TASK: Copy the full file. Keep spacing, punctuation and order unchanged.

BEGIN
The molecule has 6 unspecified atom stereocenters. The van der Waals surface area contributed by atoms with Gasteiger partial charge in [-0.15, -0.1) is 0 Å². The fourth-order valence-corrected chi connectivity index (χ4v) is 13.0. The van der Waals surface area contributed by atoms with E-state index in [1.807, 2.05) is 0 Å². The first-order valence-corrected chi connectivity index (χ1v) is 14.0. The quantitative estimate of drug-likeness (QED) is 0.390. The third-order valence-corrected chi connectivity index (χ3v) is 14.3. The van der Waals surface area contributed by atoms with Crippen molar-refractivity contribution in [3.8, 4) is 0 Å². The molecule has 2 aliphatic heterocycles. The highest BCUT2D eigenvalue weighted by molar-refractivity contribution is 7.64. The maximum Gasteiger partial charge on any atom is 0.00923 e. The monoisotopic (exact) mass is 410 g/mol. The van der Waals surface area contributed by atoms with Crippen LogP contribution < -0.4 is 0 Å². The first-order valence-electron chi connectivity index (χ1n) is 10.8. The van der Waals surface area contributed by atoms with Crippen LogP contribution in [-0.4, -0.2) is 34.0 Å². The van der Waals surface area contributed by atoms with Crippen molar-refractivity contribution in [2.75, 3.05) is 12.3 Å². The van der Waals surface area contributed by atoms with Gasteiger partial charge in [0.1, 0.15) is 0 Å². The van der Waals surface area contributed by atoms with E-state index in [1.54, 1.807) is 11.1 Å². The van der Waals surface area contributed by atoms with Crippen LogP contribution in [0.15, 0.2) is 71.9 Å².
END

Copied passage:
The molecule has 6 unspecified atom stereocenters. The van der Waals surface area contributed by atoms with Gasteiger partial charge in [-0.15, -0.1) is 0 Å². The fourth-order valence-corrected chi connectivity index (χ4v) is 13.0. The van der Waals surface area contributed by atoms with E-state index in [1.807, 2.05) is 0 Å². The first-order valence-corrected chi connectivity index (χ1v) is 14.0. The quantitative estimate of drug-likeness (QED) is 0.390. The third-order valence-corrected chi connectivity index (χ3v) is 14.3. The van der Waals surface area contributed by atoms with Crippen molar-refractivity contribution in [3.8, 4) is 0 Å². The molecule has 2 aliphatic heterocycles. The highest BCUT2D eigenvalue weighted by molar-refractivity contribution is 7.64. The maximum Gasteiger partial charge on any atom is 0.00923 e. The monoisotopic (exact) mass is 410 g/mol. The van der Waals surface area contributed by atoms with Crippen LogP contribution < -0.4 is 0 Å². The first-order valence-electron chi connectivity index (χ1n) is 10.8. The van der Waals surface area contributed by atoms with Crippen LogP contribution in [-0.4, -0.2) is 34.0 Å². The van der Waals surface area contributed by atoms with Crippen molar-refractivity contribution in [2.75, 3.05) is 12.3 Å². The van der Waals surface area contributed by atoms with Gasteiger partial charge in [0.1, 0.15) is 0 Å². The van der Waals surface area contributed by atoms with E-state index in [1.54, 1.807) is 11.1 Å². The van der Waals surface area contributed by atoms with Crippen LogP contribution in [0.15, 0.2) is 71.9 Å².